Jesus Is in Charge of the Atonement
“I have said before that I am in charge of the Atonement. This is only because I completed my part in it as a man, and can now complete it through others. My chosen channels cannot fail, because I will lend them my strength as long as theirs is wanting. (T-4.VI.6)”
This is an exact statement from Jesus that he is in charge of the Atonement, that he is our leader. God has so chosen him, we have so chosen him, and he accepts that designation.
When we falter, he will right our posture. We will do it right, with the guidance that Jesus sends to us. We don’t have to question our abilities; we need perhaps to question our dedication. When dedication is strong, and motivation is strong, with Jesus’s help we cannot fail.
Jesus says elsewhere that his part in the Atonement 2,000 years ago was the resurrection, not the crucifixion. This statement is in direct contrast to what traditional Christianity has long taught. But he wasn’t “punished” because we “were bad”! He actually says this in ACIM! He asserts that the wholly benign view of his part is lost when we cling to the rugged cross.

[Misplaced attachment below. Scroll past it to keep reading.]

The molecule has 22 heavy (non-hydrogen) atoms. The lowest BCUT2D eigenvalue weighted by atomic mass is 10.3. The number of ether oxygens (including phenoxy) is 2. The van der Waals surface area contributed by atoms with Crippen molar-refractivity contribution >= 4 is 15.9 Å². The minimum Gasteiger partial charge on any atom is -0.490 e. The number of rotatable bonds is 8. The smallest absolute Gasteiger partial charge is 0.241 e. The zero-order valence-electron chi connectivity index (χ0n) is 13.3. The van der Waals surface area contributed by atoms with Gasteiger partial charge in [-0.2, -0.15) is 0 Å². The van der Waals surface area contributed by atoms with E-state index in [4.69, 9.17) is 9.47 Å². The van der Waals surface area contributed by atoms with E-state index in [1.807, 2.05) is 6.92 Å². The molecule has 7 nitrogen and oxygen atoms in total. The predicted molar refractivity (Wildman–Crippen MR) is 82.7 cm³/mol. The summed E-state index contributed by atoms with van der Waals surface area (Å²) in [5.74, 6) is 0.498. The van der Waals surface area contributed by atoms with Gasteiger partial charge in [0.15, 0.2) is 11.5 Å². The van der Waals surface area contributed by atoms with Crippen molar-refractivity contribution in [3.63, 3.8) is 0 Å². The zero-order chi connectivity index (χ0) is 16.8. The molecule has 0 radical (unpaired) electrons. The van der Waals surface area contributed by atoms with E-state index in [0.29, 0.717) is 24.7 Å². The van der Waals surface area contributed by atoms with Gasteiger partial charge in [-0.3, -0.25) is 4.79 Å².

The cross, according to Jesus, just displayed his defenselessness, the fact that he made no move to attack his betrayers overtly. This, he says, is a benign lesson. But we get lost when we think that a savage God required sacrifice of a good man, of a perfect man. We get lost, and we blame God for such a travesty. We cannot imagine requiring such of our children, and that is the only reference that we have.
Jesus says, in other words, that the theology that we have been taught has it all wrong. He proved eternal life by his resurrection, though nowhere does he say how his resurrection actually happened. He does not say if it was a physical resurrection or an ethereal one. And we can only guess, or something more if guidance leads us to a different answer.
We need to follow Jesus’s lead. He says that we can imagine that he is holding our hand, and that this imagery will be no “idle fantasy.”
He is right here, with us. We can’t understand how this is true, but we can believe that someone who had it so right about so much (as exemplified by A Course in Miracles, our lodestone) must have it right again.